|4||Stub Fadden||May 17, 1992||Sep 4, 1994|
|4||Brian Ickler||May 18, 2008||Apr 11, 2009|
|3||Ryan Truex||Apr 6, 2009||Aug 15, 2009|
|3||Joey Kourafas||Sep 13, 1987||Aug 13, 1990|
|3||Chuck Bown||May 5, 1987||Oct 12, 1987|
|3||Steve Park||Jun 2, 1996||Aug 1, 2009|
|3||Max Gresham||Apr 3, 2010||Jul 15, 2011|
|3||Sergio Pena||Apr 17, 2011||Sep 10, 2011|
|3||Matt DiBenedetto||Apr 25, 2009||Jun 4, 2011|
|2||Jimmy Spencer||Aug 1, 1987||Jul 18, 1998|
|2||Tom Bolles||Sep 8, 1995||May 4, 1997|
|2||Larry Carron||Jun 25, 1988||Jul 1, 1989|
|2||Billy Clark||Apr 26, 1987||Jun 10, 1989|
|2||Pete Silva||May 5, 1988||Jul 2, 1988|
|2||Kyle Larson||Jun 9, 2012||Sep 22, 2012|
|2||Ryan Moore||Jul 9, 2005||Aug 10, 2005|
|2||Ben Kennedy||Apr 13, 2013||Jun 1, 2013|
|2||Cole Custer||Aug 2, 2013||Sep 21,2013|
|1||Bruce Haley||May 25, 1987|
|1||Mike Weeden||Jul 1, 1987|
|1||Tommy Houston||Jul 14, 1987|
|1||Ralph Nason||Aug 28, 1987|
|1||Rick Martin||Sep 26, 1987|
|1||Ken Bouchard||Sep 8, 1990|
|1||Bobby Gada||Aug 29, 1992|
|1||Tony Hirschman||Sep 5, 1992|
|1||Brian Ross||May 29, 1993|
|1||Ken Schrader||Oct 16, 1993|
|1||John Preston||May 28, 1994|
|1||Martin Truex, Sr.||Jul 9, 1994|
|1||Glenn Sullivan||Jul 24, 1994|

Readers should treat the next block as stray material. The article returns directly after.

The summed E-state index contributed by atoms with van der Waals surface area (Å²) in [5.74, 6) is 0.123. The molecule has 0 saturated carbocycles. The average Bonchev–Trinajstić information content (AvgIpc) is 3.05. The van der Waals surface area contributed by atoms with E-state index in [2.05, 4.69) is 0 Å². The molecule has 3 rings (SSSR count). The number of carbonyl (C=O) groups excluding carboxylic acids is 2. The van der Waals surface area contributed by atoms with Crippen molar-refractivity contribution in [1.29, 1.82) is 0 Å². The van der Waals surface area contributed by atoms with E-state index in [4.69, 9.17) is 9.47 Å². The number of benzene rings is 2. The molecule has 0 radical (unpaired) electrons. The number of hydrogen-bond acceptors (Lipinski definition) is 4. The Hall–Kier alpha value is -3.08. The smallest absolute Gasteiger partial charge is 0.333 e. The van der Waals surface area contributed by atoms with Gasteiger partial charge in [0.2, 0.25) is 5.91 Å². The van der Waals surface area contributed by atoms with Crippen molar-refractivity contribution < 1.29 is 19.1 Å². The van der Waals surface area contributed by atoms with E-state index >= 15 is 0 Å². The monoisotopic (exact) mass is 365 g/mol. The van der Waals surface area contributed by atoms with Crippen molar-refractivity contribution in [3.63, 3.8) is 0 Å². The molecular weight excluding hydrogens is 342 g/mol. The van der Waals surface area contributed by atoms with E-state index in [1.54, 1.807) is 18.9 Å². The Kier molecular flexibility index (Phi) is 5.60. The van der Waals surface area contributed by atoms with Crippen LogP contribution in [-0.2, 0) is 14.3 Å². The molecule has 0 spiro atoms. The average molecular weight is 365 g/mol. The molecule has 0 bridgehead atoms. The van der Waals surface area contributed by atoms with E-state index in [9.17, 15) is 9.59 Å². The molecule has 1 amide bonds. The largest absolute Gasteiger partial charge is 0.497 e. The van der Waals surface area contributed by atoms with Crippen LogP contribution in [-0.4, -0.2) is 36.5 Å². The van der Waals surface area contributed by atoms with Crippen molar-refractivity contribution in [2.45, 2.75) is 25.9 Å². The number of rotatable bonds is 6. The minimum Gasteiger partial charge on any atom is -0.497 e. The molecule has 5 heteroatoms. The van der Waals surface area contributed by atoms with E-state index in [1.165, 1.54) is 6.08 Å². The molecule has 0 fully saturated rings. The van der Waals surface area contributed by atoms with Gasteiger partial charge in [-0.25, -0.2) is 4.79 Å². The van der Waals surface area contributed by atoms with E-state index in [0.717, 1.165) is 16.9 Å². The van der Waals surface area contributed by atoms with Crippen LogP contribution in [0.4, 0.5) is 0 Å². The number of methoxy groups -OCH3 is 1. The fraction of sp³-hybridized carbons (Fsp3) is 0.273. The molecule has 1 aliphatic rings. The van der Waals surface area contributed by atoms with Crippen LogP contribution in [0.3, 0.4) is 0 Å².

|1||Keith Lamell||Jul 29, 1994|
|1||Tom Rosati||Aug 20, 1994|
|1||Jeff Fuller||Sep 22, 1996|
|1||Kip Stockwell||Aug 1, 1997|
|1||Rick Fuller||Jul 3, 1998|
|1||Kim Baker||Aug 8, 1998|
|1||Dennis Demers||Jul 23, 1999|
|1||Denny Doyle||Oct 26, 2002|
|1||Joey McCarthy||Jun 28, 2003|
|1||Brian Hoar||Aug 30, 2003|
|1||Bryon Chew||Jun 24, 2006|
|1||Tim Andrews||Sep 22, 2006|
|1||Ruben Pardo||Sep 30, 2006|
|1||Rogelio López||Jul 22, 2007|
|1||Austin Dillon||Apr 19, 2008|
|1||Trevor Bayne||Jul 12, 2008|
|1||Aric Almirola||Sep 19, 2008|
|1||Peyton Sellers||Oct 12, 2008|
|1||Kyle Busch||May 17, 2009|
|1||Nelson Piquet Jr||Mar 17, 2012|
|1||Cale Conley||Jul 21, 2012|
|1||Chase Elliott||May 19, 2012|
|1||Tyler Reddick||Nov 3, 2012|
|1||Brandon Gdovic||Apr 6, 2013|
|1||Ryan Gifford||Apr 25, 2013|
|1||Daniel Suarez||Jul 13, 2013|
|1||Austin Hill||Sep 27, 2013|
2009 NASCAR Camping World East Series – Contains results from the 2009 season
2008 NASCAR Camping World East Series – Contains results from the 2008 season
2007 NASCAR Busch East Series – Contains results from the 2007 season
- "NASCAR K&N Pro Series East History". NASCAR. February 1, 2011. Retrieved January 2, 2012.
- NASCAR.COM – Camping World named developmental sponsor – Dec 16, 2007
- Media Release (November 4, 2014). "NASCAR unveils new K&N Pro Series car at 2014 SEMA show". Fox Sports. Fox Sports. Retrieved 15 November 2014.
- 2008 Nascar Camping World Series Rule Book
- The Official Nascar 2008 Preview and Press Guide
- 1996 Nascar Busch North Series Rule Book